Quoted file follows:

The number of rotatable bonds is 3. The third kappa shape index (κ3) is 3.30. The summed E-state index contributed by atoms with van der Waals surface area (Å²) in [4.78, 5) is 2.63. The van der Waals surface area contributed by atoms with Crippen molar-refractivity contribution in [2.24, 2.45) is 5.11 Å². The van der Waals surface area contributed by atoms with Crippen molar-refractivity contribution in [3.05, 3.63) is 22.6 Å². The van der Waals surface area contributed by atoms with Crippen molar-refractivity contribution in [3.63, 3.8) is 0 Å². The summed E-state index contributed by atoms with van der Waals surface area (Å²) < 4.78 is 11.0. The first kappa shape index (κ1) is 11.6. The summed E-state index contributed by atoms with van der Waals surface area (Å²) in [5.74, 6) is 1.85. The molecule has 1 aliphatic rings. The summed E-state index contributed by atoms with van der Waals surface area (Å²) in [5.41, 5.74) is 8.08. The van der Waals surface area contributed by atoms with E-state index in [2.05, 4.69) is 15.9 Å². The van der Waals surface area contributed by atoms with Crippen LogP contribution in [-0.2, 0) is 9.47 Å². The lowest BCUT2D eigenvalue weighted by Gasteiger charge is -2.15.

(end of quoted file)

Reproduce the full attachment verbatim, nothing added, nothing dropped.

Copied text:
The number of rotatable bonds is 3. The third kappa shape index (κ3) is 3.30. The summed E-state index contributed by atoms with van der Waals surface area (Å²) in [4.78, 5) is 2.63. The van der Waals surface area contributed by atoms with Crippen molar-refractivity contribution in [2.24, 2.45) is 5.11 Å². The van der Waals surface area contributed by atoms with Crippen molar-refractivity contribution in [3.05, 3.63) is 22.6 Å². The van der Waals surface area contributed by atoms with Crippen molar-refractivity contribution in [3.63, 3.8) is 0 Å². The summed E-state index contributed by atoms with van der Waals surface area (Å²) < 4.78 is 11.0. The first kappa shape index (κ1) is 11.6. The summed E-state index contributed by atoms with van der Waals surface area (Å²) in [5.74, 6) is 1.85. The molecule has 1 aliphatic rings. The summed E-state index contributed by atoms with van der Waals surface area (Å²) in [5.41, 5.74) is 8.08. The van der Waals surface area contributed by atoms with E-state index in [2.05, 4.69) is 15.9 Å². The van der Waals surface area contributed by atoms with Crippen LogP contribution in [-0.2, 0) is 9.47 Å². The lowest BCUT2D eigenvalue weighted by Gasteiger charge is -2.15.